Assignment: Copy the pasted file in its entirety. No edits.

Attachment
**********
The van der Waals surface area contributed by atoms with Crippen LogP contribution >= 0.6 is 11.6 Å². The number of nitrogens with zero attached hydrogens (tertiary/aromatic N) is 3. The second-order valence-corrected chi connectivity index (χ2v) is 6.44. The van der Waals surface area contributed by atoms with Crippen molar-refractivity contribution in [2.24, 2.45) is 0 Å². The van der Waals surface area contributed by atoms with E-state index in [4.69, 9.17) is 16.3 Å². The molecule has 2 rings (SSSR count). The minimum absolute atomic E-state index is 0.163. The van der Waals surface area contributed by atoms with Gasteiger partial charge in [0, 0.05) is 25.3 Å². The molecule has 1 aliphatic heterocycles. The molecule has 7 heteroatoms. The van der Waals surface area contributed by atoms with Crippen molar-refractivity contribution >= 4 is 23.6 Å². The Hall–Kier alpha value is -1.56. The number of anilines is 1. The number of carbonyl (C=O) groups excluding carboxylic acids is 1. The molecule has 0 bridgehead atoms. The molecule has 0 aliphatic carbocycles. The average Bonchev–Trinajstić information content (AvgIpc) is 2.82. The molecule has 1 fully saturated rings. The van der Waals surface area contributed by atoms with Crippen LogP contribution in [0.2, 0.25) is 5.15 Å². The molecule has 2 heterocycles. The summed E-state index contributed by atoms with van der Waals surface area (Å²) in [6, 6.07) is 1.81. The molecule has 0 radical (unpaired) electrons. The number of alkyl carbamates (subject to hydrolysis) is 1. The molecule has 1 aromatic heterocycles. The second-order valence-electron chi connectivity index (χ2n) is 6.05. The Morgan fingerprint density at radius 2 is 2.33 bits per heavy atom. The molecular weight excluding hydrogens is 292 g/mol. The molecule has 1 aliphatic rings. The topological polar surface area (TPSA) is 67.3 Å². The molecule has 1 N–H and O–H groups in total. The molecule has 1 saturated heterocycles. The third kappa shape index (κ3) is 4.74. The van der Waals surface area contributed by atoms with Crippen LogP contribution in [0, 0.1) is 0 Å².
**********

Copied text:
The van der Waals surface area contributed by atoms with Crippen LogP contribution >= 0.6 is 11.6 Å². The number of nitrogens with zero attached hydrogens (tertiary/aromatic N) is 3. The second-order valence-corrected chi connectivity index (χ2v) is 6.44. The van der Waals surface area contributed by atoms with Crippen molar-refractivity contribution in [2.24, 2.45) is 0 Å². The van der Waals surface area contributed by atoms with E-state index in [4.69, 9.17) is 16.3 Å². The molecule has 2 rings (SSSR count). The minimum absolute atomic E-state index is 0.163. The van der Waals surface area contributed by atoms with Gasteiger partial charge in [0, 0.05) is 25.3 Å². The molecule has 1 aliphatic heterocycles. The molecule has 7 heteroatoms. The van der Waals surface area contributed by atoms with Crippen molar-refractivity contribution >= 4 is 23.6 Å². The Hall–Kier alpha value is -1.56. The number of anilines is 1. The number of carbonyl (C=O) groups excluding carboxylic acids is 1. The molecule has 0 bridgehead atoms. The molecule has 0 aliphatic carbocycles. The average Bonchev–Trinajstić information content (AvgIpc) is 2.82. The molecule has 1 fully saturated rings. The van der Waals surface area contributed by atoms with Crippen LogP contribution in [0.2, 0.25) is 5.15 Å². The molecule has 2 heterocycles. The summed E-state index contributed by atoms with van der Waals surface area (Å²) in [6, 6.07) is 1.81. The molecule has 0 radical (unpaired) electrons. The number of alkyl carbamates (subject to hydrolysis) is 1. The molecule has 1 aromatic heterocycles. The second-order valence-electron chi connectivity index (χ2n) is 6.05. The Morgan fingerprint density at radius 2 is 2.33 bits per heavy atom. The molecular weight excluding hydrogens is 292 g/mol. The molecule has 1 aliphatic rings. The topological polar surface area (TPSA) is 67.3 Å². The molecule has 1 N–H and O–H groups in total. The molecule has 1 saturated heterocycles. The third kappa shape index (κ3) is 4.74. The van der Waals surface area contributed by atoms with Crippen LogP contribution in [0, 0.1) is 0 Å².